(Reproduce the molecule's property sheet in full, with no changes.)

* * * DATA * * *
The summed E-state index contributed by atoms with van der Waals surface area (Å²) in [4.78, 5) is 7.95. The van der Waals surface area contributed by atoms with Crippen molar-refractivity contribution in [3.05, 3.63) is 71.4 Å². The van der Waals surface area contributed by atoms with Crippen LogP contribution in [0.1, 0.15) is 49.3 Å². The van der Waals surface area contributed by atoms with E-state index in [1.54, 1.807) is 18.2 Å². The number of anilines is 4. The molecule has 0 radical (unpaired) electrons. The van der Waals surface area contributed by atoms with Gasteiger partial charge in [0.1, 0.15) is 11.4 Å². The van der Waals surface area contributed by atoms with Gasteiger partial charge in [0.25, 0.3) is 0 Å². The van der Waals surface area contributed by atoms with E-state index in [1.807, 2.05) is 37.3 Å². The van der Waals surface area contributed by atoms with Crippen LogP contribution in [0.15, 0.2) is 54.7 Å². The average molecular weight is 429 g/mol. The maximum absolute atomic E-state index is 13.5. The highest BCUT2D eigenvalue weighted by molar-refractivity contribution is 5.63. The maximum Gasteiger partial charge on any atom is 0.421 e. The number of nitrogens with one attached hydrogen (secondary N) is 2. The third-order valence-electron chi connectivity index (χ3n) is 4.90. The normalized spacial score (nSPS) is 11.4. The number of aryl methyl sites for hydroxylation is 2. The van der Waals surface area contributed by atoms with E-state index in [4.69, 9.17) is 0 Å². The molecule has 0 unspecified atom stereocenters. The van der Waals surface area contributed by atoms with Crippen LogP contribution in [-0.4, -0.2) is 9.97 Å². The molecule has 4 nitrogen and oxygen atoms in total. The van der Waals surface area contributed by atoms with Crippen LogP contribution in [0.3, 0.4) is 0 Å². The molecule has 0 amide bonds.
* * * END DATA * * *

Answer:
The summed E-state index contributed by atoms with van der Waals surface area (Å²) in [4.78, 5) is 7.95. The van der Waals surface area contributed by atoms with Crippen molar-refractivity contribution in [3.05, 3.63) is 71.4 Å². The van der Waals surface area contributed by atoms with Crippen LogP contribution in [0.1, 0.15) is 49.3 Å². The van der Waals surface area contributed by atoms with E-state index in [1.54, 1.807) is 18.2 Å². The number of anilines is 4. The molecule has 0 radical (unpaired) electrons. The van der Waals surface area contributed by atoms with Gasteiger partial charge in [0.1, 0.15) is 11.4 Å². The van der Waals surface area contributed by atoms with Gasteiger partial charge in [0.25, 0.3) is 0 Å². The van der Waals surface area contributed by atoms with E-state index in [1.807, 2.05) is 37.3 Å². The van der Waals surface area contributed by atoms with Crippen LogP contribution in [0.15, 0.2) is 54.7 Å². The average molecular weight is 429 g/mol. The maximum absolute atomic E-state index is 13.5. The highest BCUT2D eigenvalue weighted by molar-refractivity contribution is 5.63. The maximum Gasteiger partial charge on any atom is 0.421 e. The number of nitrogens with one attached hydrogen (secondary N) is 2. The third-order valence-electron chi connectivity index (χ3n) is 4.90. The normalized spacial score (nSPS) is 11.4. The number of aryl methyl sites for hydroxylation is 2. The van der Waals surface area contributed by atoms with E-state index in [4.69, 9.17) is 0 Å². The molecule has 0 unspecified atom stereocenters. The van der Waals surface area contributed by atoms with Crippen LogP contribution in [-0.4, -0.2) is 9.97 Å². The molecule has 4 nitrogen and oxygen atoms in total. The van der Waals surface area contributed by atoms with Crippen LogP contribution in [0.3, 0.4) is 0 Å². The molecule has 0 amide bonds.